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In a full house, 888xx beats 777xx. That is, the higher set beats the lower without concern for what the pair is. The cards in the pair are only important if both players have the same set, such as player A's pocket being 8 2 and player B's pocket being 8 7. This would give player A 88822, and B 88877.


Yes, you might be 80% against a random hand, but unless he really is just gambling on his last hand (how can you know?) his likely range will significantly lower your odds. For example: You're getting pot odds of 42%. Your card odds are around 18% if he's only ever shoving AA in this spot, around 23% if he's shoving AA or KK, and 50% if he's shoving AA, KK ...


Unless you think your opponent only ever does this move with AA, you're likely to be at least a 70-80% favourite to win the hand. Maybe not the bet to be making with your entire net worth, but with a portion of your poker bank on the table, I'd call this every time. Of course you're not going to win 100% of the time (and it hurts when you do lose - ...


The point of hold-em is that your hand is the best possible five-card combination from all seven cards. So, in this case, yes, it is a split pot. All players (as you describe them) have a 6-high straight. That's the best possible hand, so that's their hand.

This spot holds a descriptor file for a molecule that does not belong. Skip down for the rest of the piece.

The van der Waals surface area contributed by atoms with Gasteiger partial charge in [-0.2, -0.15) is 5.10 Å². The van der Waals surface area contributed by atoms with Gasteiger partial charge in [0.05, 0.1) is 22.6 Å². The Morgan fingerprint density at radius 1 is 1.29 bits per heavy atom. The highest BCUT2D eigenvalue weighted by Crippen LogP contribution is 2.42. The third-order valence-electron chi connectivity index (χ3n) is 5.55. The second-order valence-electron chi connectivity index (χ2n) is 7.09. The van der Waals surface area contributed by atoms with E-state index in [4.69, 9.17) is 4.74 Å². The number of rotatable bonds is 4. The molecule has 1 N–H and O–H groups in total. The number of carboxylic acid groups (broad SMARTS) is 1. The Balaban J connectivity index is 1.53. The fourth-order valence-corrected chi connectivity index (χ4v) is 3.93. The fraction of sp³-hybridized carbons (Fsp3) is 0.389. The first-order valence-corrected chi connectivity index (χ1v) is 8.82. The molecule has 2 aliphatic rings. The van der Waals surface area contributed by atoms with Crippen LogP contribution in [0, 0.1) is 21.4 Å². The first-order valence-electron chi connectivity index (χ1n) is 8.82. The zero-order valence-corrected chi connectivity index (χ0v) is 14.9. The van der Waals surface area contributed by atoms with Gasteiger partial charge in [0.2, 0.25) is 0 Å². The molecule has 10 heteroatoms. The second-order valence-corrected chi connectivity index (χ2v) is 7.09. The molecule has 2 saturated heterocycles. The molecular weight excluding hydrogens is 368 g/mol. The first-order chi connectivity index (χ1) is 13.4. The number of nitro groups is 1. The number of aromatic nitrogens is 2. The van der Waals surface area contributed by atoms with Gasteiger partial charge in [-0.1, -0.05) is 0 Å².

This is a very rough estimation based on this year. 35 levels passed = 70 hours of play. If they played 20 hands an hour this makes 1400 hands. For the last 5 years the number of players is roughly the same so I would guess the number of hands should be similar.


A full house consists of a 'three of a kind' and a 'two of a kind' (='pair'). The one with the highest 'three of a kind' would have the highest full house. An example: Consider you have A2 and the other player has KQ. The board is: AA2KK. That would make a full house for you: AAA22 and your enemy as well: KKKAA. Still your full house is better and will win. ...


Nothing is random. Shuffles are not random especially on a computer, when it really comes down to it is all just cause and effect. However things are random in the sense that they are statistically random, and in theory random in a practical sense for the game of poker (or any other card game). Now there are holes in randomness with poker. In describing ...


I vote call. Villain did not raise on the flop or turn indicating that he was not likely holding top pair. My take on this particular villain is that the most likely thing he was doing was representing a ten in his hand because he believes the hero to be a very tight player and likely to fold a winning hand here. The fact that there was the blown flush ...

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